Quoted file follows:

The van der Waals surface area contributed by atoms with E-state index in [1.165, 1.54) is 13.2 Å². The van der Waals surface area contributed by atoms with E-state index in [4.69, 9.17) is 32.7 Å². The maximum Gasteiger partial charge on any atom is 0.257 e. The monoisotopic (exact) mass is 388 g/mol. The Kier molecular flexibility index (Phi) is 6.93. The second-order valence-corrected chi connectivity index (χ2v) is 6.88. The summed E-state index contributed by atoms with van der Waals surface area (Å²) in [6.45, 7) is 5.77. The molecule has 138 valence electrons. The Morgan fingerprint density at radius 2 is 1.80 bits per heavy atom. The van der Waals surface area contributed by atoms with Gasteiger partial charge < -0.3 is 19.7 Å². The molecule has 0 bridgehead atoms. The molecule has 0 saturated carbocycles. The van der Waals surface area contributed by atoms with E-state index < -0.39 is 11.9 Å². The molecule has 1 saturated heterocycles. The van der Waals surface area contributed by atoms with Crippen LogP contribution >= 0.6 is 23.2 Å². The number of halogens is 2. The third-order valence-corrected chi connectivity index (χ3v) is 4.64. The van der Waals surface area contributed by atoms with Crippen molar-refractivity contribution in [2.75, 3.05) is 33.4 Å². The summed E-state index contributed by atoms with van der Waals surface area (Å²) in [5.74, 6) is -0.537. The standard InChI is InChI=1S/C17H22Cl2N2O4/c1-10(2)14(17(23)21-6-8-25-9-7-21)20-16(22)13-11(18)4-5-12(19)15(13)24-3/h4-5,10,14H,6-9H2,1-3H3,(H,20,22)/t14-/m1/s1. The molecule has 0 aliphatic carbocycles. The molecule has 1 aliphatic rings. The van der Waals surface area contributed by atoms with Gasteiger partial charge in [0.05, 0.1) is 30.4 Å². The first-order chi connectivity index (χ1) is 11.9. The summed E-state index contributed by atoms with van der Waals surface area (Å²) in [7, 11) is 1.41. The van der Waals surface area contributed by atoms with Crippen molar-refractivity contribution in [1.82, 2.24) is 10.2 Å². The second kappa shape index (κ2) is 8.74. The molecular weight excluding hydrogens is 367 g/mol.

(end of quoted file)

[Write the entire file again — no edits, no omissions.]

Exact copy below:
The van der Waals surface area contributed by atoms with E-state index in [1.165, 1.54) is 13.2 Å². The van der Waals surface area contributed by atoms with E-state index in [4.69, 9.17) is 32.7 Å². The maximum Gasteiger partial charge on any atom is 0.257 e. The monoisotopic (exact) mass is 388 g/mol. The Kier molecular flexibility index (Phi) is 6.93. The second-order valence-corrected chi connectivity index (χ2v) is 6.88. The summed E-state index contributed by atoms with van der Waals surface area (Å²) in [6.45, 7) is 5.77. The molecule has 138 valence electrons. The Morgan fingerprint density at radius 2 is 1.80 bits per heavy atom. The van der Waals surface area contributed by atoms with Gasteiger partial charge < -0.3 is 19.7 Å². The molecule has 0 bridgehead atoms. The molecule has 0 saturated carbocycles. The van der Waals surface area contributed by atoms with E-state index < -0.39 is 11.9 Å². The molecule has 1 saturated heterocycles. The van der Waals surface area contributed by atoms with Crippen LogP contribution >= 0.6 is 23.2 Å². The number of halogens is 2. The third-order valence-corrected chi connectivity index (χ3v) is 4.64. The van der Waals surface area contributed by atoms with Crippen molar-refractivity contribution in [2.75, 3.05) is 33.4 Å². The summed E-state index contributed by atoms with van der Waals surface area (Å²) in [5.74, 6) is -0.537. The standard InChI is InChI=1S/C17H22Cl2N2O4/c1-10(2)14(17(23)21-6-8-25-9-7-21)20-16(22)13-11(18)4-5-12(19)15(13)24-3/h4-5,10,14H,6-9H2,1-3H3,(H,20,22)/t14-/m1/s1. The molecule has 0 aliphatic carbocycles. The molecule has 1 aliphatic rings. The van der Waals surface area contributed by atoms with Gasteiger partial charge in [0.05, 0.1) is 30.4 Å². The first-order chi connectivity index (χ1) is 11.9. The summed E-state index contributed by atoms with van der Waals surface area (Å²) in [7, 11) is 1.41. The van der Waals surface area contributed by atoms with Crippen molar-refractivity contribution in [1.82, 2.24) is 10.2 Å². The second kappa shape index (κ2) is 8.74. The molecular weight excluding hydrogens is 367 g/mol.